Saturday, December 2

South African Currency is stable amidst Natural Disasters

The Rand as a currency has been trading at 18.9800 against the dollar, not far from its previous close of 18.9850.1 This shows it is stabilizing. The South African Reserve bank (SARB) will announce its interest rate decision on Thursday and provide clues on the country’s future rate path.2 The dollar last traded near its previous close of 105.260 against a basket of global currencies.3 “The SARB is expected to keep rates unchanged but remain hawkish on the back of concerns of an uptick in inflation on the back of the higher fuel price,” Andre Cilliers, currency strategist at TreasureOne.4

The US Federal Reserve is also expected to keep rate unchanged when it meets on Wednesday, he added, “but with a hawkish outlook given the higher oil price and higher inflation numbers”.5 Shares on the Johannesburg Stock Exchange opened lower, with the blue-chip Top-40 index last trading down more than 0.6%.6 The fact that the rand is stabilizing is good news as it means that investors will be attracted to invest in the economy. Inflation has relaxed somewhat as well which will improve people’s livelihoods. Investment in the South African market means more jobs for the people if the money is used correctly. However not all the news is good Cape Town was hit by strong tides combined with violent winds caused a powerful swell over the weekend, with sea water overtopping the dykes and flooding the streets and houses in palces.7

A 92-year-old woman died in the bad weather that began on Saturday, Craig Lambinon, spokesman for the National Sea Rescue Institute (NSRI), told AFP on Sunday. In a seaside restaurant in Kalk Bay, a fishing village nestled in an open bay on the Atlantic, around thirty kilometres from Cape Town, the water surprised customers by rushing in through the windows. “I still get goose bumps,” admits Asemahle Daniels, a 26-year-old waitress. Cloth in hand, she takes a break after spending most of Sunday morning mopping up the floor. On the pier, a handful of curious onlookers watch excitedly as the rollers break against a lighthouse:

“You have to see this with your own eyes at least once in your life”, enthuses 44-year-old Yuri Ray. A rising tide, with an above-average coefficient, can cause “large waves”, Lehlohonolo Thobela, a forecaster at the South African Meteorological Institute, told AFP. In impressive images widely shared on social networks, the water surging through the streets of several towns near Cape Town washed away bins and parked cars on Saturday. The National Meteorological Institute has issued a warning for the country’s 3,000 km of coastline until Monday. Emergency services have called for caution and several beaches in the region have been closed. (South Africa: Unusual waves hit the coast of Cape Town)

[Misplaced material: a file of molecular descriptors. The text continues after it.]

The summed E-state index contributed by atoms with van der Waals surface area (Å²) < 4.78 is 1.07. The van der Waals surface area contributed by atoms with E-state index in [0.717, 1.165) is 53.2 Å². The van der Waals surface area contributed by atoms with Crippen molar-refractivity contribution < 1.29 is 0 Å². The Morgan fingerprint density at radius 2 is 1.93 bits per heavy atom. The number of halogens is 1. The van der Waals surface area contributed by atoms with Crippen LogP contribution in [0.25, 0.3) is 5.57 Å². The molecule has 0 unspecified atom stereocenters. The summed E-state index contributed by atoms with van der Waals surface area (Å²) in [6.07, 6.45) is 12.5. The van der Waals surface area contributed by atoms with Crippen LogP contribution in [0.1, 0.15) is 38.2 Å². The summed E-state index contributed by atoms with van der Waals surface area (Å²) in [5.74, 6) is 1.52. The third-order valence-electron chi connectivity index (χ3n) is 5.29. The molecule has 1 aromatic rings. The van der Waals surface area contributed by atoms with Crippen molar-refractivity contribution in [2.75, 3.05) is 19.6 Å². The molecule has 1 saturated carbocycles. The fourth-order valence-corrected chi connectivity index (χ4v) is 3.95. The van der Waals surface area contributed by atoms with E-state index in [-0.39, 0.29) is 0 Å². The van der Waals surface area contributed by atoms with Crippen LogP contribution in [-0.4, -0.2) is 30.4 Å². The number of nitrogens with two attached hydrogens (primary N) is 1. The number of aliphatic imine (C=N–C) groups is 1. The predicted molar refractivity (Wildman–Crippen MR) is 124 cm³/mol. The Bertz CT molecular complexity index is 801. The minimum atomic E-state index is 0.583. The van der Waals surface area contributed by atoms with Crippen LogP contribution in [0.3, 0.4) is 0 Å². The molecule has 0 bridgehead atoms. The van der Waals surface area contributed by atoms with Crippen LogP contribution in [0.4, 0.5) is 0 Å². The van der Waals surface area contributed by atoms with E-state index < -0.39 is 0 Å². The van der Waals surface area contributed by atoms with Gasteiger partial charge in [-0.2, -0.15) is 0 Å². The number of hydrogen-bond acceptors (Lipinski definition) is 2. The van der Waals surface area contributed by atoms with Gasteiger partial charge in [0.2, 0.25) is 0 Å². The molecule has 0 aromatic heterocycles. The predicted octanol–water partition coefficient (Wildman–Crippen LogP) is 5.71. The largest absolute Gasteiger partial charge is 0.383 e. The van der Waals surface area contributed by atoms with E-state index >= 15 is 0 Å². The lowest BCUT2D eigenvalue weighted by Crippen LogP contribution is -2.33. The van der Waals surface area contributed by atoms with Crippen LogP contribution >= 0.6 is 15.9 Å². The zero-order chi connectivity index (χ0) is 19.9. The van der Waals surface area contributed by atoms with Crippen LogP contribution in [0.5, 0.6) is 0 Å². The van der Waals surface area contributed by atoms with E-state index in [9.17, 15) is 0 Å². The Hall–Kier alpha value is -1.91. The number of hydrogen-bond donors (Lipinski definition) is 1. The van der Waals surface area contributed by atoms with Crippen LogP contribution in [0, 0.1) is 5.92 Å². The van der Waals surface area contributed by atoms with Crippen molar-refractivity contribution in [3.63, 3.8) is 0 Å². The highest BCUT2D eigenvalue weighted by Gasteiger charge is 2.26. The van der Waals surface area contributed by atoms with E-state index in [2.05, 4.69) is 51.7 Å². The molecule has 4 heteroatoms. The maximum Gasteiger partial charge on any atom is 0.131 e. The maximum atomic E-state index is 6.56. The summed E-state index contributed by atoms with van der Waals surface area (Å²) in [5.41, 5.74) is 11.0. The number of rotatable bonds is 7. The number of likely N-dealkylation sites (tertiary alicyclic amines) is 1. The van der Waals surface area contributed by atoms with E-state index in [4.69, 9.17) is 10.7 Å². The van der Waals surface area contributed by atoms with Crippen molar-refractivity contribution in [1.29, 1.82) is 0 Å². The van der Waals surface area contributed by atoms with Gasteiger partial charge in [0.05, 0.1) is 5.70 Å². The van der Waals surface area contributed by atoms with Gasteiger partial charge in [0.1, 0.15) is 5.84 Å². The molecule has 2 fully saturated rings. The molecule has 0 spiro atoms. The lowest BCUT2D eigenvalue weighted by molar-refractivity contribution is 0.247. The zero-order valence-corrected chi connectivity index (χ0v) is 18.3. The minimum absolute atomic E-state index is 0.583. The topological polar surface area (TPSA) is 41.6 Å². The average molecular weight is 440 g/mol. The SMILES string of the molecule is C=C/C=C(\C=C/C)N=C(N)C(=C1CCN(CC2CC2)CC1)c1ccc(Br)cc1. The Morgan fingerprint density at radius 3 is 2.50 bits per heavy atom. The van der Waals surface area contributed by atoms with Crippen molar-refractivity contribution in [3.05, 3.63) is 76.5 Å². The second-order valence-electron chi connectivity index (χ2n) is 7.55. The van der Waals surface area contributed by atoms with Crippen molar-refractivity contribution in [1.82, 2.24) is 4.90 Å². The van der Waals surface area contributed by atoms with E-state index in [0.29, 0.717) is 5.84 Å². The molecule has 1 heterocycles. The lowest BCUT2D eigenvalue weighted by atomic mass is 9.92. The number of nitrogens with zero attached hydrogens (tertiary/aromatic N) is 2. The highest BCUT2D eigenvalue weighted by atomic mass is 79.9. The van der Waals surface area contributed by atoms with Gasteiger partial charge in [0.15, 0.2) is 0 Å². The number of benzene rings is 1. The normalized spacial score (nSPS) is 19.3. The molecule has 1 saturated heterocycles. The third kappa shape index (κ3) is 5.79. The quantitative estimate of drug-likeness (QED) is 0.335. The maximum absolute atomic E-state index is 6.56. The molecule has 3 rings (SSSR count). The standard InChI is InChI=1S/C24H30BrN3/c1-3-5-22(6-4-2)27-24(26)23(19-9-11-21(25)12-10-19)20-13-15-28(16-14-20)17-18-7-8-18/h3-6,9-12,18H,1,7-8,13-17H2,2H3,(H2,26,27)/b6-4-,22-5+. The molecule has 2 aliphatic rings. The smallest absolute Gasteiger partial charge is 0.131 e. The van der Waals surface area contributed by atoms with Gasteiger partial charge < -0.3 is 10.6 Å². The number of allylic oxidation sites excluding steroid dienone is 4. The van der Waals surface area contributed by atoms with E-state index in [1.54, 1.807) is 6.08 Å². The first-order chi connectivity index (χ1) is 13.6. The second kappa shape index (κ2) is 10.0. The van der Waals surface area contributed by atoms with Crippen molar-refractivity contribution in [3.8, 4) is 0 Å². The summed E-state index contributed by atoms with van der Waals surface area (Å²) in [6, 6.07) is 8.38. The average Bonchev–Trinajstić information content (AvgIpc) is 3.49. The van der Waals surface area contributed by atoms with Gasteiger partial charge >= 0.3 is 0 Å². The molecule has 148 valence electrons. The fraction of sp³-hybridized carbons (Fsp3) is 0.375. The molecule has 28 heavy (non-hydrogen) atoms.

Donate to our feeding schemes to those desperate for food and basic needs. Even R10 for the sake of Allah may be a means of barakat.

Rasulullah ﷺ said, ” Whoever relieves a believer’s distress of the distressful aspects of this world, Allah will rescue him from a difficulty of the difficulties of the Hereafter.”

The tragic storm shook the coast of Cape Town and some like the 92-year-old woman lost their lives. These tragedies show that the national Government along with the administration of the Western Cape and the Cape Town Municipality need to cooperate on raising awareness of climate change. All these disasters related to storms and floods tie in to climate change. The latest disaster to hit South African shores could see a loss of coast line. However, in some countries like Japan they have Tsunami walls to protect them from the sea. We need to possibly invest in that, but with rising sae levels we need to switch to using renewable energy such as solar or wind. The latest rise in coastal waters has been happening all along the West Coast of Africa, this latest disaster off the infamous bulging cape should send alarm bells ringing.    


The destruction left in the wake by the storm shows Pretoria and the rest of the continent should be weary of rising water levels. With a growing population conserving land mass should be a point of concern. Another way to combat climate change is to grow more trees. These conserve carbon dioxide and give us oxygen. The government needs to raise the issues of rising storms with its other counterparts and find an appropriate solution. Right now, the people of the Western Cape need to come together and focus on rescue efforts. Retrieval of bodies and rebuilding with South Africans’ help should be a main concern.  

Article written by: Yacoob Cassim

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